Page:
Associated Press reports Bearing Point, a Virginia company that won a contract with the Missouri Department of Revenue to provide a new computer system for driver's license records, is suing to stop a new law that put a cap on the amount people could be charged for copies of those records.
Bearing Point landed the lucrative contract shortly after hiring the governor's brother, Andrew Blunt, as its lobbyist. After the company was hired, the Department of Revenue began charging exorbitant amounts to help cover the cost of the expensive project:
The suit -- BearingPoint Inc. vs. Missouri, 08AC-CC00612 -- filed by BearingPoint Inc. is another round in the wrangling that has followed the Missouri Department of Revenue's decision to begin charging $7 per driver's license or motor vehicle record. Previously, it cost a fraction of a cent per record for bulk purchases.
Businesses regularly buy the records to track vehicle histories and traffic violations and in turn sell that information to used car dealers, consumers, insurance companies and other entities.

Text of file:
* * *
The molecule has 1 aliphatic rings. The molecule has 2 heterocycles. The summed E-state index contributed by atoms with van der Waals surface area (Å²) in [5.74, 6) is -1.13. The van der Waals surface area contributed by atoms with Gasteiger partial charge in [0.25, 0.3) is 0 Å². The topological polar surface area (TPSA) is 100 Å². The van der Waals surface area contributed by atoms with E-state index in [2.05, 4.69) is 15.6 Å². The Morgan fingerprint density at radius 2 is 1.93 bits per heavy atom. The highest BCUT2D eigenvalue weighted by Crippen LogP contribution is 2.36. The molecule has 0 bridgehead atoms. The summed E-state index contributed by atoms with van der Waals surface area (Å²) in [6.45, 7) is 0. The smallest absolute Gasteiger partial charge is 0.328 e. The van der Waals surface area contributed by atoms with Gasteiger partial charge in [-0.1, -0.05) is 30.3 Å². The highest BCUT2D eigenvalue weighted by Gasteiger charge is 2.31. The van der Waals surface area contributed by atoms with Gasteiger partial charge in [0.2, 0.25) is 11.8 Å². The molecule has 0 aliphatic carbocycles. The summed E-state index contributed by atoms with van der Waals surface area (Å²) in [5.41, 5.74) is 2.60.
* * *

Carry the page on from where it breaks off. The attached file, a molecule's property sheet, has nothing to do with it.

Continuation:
Since the record fee was increased May 1, a state trial judge blocked the higher fees for bulk record purchases after four companies sued, and lawmakers have responded by establishing a one-half of a cent price limit per record for bulk purchases.
The legislative price cap was added earlier this year to property tax legislation and has already been signed by the governor. It takes effect Aug. 28.
But BearingPoint, in a lawsuit filed Tuesday in Cole County, contends the price limit is unconstitutional because it wrongly mixes multiple subjects within the same bill. The lawsuit asks the court to toss out that provision.